The past few weeks have seen a sharp rise in the number of arrests and prosecutions in Bahrain. The recent arrest of more than fifty activists
accused of ‘terrorism’ under the infamous ‘Terrorism Act’ legislation, in addition to the stiffening of penalties against activists, is a cause for concern. And while accusations of torture and coerced confessions permeate cases against innocent Bahrainis, such allegations are infrequently investigated and rarely heard during trials. Most recently there has been increased conflict between anti-regime activists and security forces. youth activist have been sentenced to 7 or 5 years in prison for assaulting a police station. The king has made moves to stiffen the penalties for “terrorist acts. The crackdown in September also saw 40 children arrested—a sharp increase from August’s 11.The increase in security activity targeting the Bahraini population has not gone unnoticed. Al-Wefaq National Islamic Society, the largest opposition political society in Bahrain, noted
the arrest of more than 200 people in the month of September alone, the majority of whom were arrested during night raids on private homes in neighborhoods known for peaceful political demonstrations. Of those arrested, only half have been tried and sentenced, many under political motivated charges. Such as “offending the king, burning tires, calling for unauthorized protests, assembling [and] possessing fire arms, attacking the police, attempted murder, possession of Molotov cocktails, organizing terror groups, [and] bombings,” are frequently used against protesters, human rights activists and opposition figures to silence demands for democratic reform and deter dissent. Roughly 100 individuals were handed sentences between 5 and 15 years in prison, while 9 were sentenced to between 6 months and 3 years behind bars.Additionally, as the Government of Bahrain fills its cells with political prisoners, prison conditions continue to deteriorate. In an official report presented by the Office of the Ombudsman, Mr. Nawaf Almaawdah noted that Bahrain’s jails are operating at 33 per cent over capacity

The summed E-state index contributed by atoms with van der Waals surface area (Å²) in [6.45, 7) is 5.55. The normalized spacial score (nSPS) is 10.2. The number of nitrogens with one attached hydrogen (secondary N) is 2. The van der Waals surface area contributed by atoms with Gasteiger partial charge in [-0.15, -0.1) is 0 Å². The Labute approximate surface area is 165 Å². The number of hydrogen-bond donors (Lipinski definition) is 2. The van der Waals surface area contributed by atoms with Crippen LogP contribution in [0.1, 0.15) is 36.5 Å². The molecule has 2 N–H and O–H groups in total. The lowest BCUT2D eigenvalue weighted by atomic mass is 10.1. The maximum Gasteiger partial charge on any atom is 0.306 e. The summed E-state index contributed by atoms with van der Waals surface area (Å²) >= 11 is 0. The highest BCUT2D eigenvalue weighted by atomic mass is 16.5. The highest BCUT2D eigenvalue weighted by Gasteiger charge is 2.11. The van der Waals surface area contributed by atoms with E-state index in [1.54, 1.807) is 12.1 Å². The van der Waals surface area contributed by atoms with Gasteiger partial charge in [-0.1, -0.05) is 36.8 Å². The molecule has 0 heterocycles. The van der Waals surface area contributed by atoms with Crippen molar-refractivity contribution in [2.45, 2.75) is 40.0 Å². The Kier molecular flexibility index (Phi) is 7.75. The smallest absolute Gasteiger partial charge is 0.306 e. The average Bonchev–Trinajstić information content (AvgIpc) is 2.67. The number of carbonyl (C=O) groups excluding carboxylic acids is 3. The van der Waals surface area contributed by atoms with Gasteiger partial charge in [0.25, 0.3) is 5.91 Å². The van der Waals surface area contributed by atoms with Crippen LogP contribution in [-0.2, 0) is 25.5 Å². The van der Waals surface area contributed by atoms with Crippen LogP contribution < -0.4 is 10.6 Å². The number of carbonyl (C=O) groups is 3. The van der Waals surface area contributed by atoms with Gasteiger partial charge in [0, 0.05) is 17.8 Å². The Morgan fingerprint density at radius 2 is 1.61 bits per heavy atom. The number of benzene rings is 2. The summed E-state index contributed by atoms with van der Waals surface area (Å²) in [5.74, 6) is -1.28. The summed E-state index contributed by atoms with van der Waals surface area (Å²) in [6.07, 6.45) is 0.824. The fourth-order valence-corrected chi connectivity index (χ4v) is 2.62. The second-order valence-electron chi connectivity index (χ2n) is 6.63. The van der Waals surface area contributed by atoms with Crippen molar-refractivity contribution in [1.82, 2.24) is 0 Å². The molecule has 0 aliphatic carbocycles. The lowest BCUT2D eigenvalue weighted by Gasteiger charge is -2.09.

. Among the report’s recommendations was ensuring sufficient access to healthcare—a persistent problem
in Bahrain’s jails—along with 12 other concrete measures to ensure prisoner safety and care.
“By raiding homes in the middle of the night without a warrant, arresting children under such spurious charges as participating in an ‘unauthorized gathering’ and labeling peaceful demonstrators ‘terrorists’, the Bahrain government appears to be utilizing every measure possible to silence political dissent instead of respecting basic human rights, accepting the legitimate calls for democratic reform and participating in a meaningful dialogue with all aspects of society,” Mr. Abdulla said. “The international community must come together to have a frank and urgently needed conversation regarding the human rights situation in Bahrain and to apply real pressure on the Government of Bahrain to ensure that desperately needed reforms are enacted. Without such measures, the government will continue to act with impunity, human rights activists will continue to be targeted, and the international community will have failed the peaceful protesters who suffer daily for exercising their basic rights by demanding democratic reform,” Mr. Abdulla said.